When you experience acid reflux at night, on the other hand, gravity and saliva don’t benefit you as much. When you lie down, it’s easier for stomach acid to seep into your esophagus and stay there for longer periods of time. Plus, you don’t produce as much saliva or swallow as often when you’re asleep versus when you’re awake. This means that, for some people, acid reflux and GERD symptoms may be more intense at night than during the day, and possibly more damaging in the long-term. 

Napping and Acid Reflux  

Who doesn’t like to take a good cat nap in the middle of the day? GERD sufferers, perhaps. Acid reflux and naps often don’t mix well together. A study published in the Clinical Journal of Gastroenterology and Hepatology found that acid reflux during naps tends to be worse than when sleeping during the night. The study found three strikes against naps for GERD sufferers:

Strike #1: The number of reflux episodes is significantly higher during naps vs sleeping at night.

Strike #2: The duration of reflux episodes is higher during naps.

Strike #3: Acid lingers in esophagus longer during naps.

Some researchers attribute the severity of acid reflux during naps to two things. First, naps are generally associated with shallow sleep, and this makes one more vulnerable to experiencing acid reflux. Second, many people like to take midday naps directly after eating a meal which may make them feel tired or drowsy, and when you lie down it’s easier for this undigested food to make its way into your esophagus.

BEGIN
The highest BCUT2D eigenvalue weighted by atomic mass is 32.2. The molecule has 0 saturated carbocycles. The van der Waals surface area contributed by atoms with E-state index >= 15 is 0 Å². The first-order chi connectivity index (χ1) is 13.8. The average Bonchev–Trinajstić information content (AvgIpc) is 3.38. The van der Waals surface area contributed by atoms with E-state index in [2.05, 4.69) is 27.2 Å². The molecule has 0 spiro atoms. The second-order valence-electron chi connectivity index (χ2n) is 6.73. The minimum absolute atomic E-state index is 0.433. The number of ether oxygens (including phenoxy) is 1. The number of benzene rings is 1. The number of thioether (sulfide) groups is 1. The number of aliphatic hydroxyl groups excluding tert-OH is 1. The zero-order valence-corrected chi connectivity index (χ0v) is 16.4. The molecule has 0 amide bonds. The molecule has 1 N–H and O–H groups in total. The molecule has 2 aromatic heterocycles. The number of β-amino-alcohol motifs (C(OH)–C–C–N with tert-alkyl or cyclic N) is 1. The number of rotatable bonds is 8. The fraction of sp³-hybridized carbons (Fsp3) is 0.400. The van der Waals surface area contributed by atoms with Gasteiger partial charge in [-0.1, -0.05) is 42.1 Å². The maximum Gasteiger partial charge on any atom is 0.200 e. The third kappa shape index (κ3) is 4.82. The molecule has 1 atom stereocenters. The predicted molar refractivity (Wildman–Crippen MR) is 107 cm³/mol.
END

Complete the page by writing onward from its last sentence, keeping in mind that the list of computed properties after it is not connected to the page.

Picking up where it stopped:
How to Nap with Acid Reflux 

Naps are a great way to recharge and give your health a boost. In fact, one study reported that a nap of 30 minutes or less during the day promotes wakefulness, enhances performance, and boosts learning ability. So don’t give them up just yet!

Here are some tips to help you take better naps:

  • Don’t eat too soon before napping. Give your food time to fully digest before lying down. 
  • Eat a lighter meal before your nap. 
  • Wear loose clothes so you don’t constrict your mid-section.

Sleeping Positions for Heartburn

Whether you’re heading to bed at night or taking a midday nap, you can potentially reduce acid reflux symptoms while getting your much-needed rest when you sleep in the right position. Avoid sleeping on your stomach; instead, sleep at an incline on your left side for the best results. 

Sleeping with your upper body on an incline enables gravity to do its job and keep your stomach’s acidic contents out of your esophagus, while sleeping on your left side helps keep your LES elevated above your stomach’s gastric contents. 

To stay in the doctor-recommended position for reflux relief while you nap, try the MedCline Reflux Relief System. MedCline will keep you in the ideal inclined side sleeping position so you can reap the many health benefits of napping without having to worry about nighttime acid reflux. Our comfortable three-component system has been proven to reduce exposure to harmful stomach acid 87% better than your average wedge pillow. Get the sleep you want and need when you use MedCline. 

Other Ways to Manage Acid Reflux & Heartburn 

While the methods described above can help you manage nighttime acid reflux, there are other ways to manage symptoms on a day-to-day basis. In this section, we’ll talk about how to prevent acid reflux by taking medications, changing your eating habits, and implementing lifestyle changes.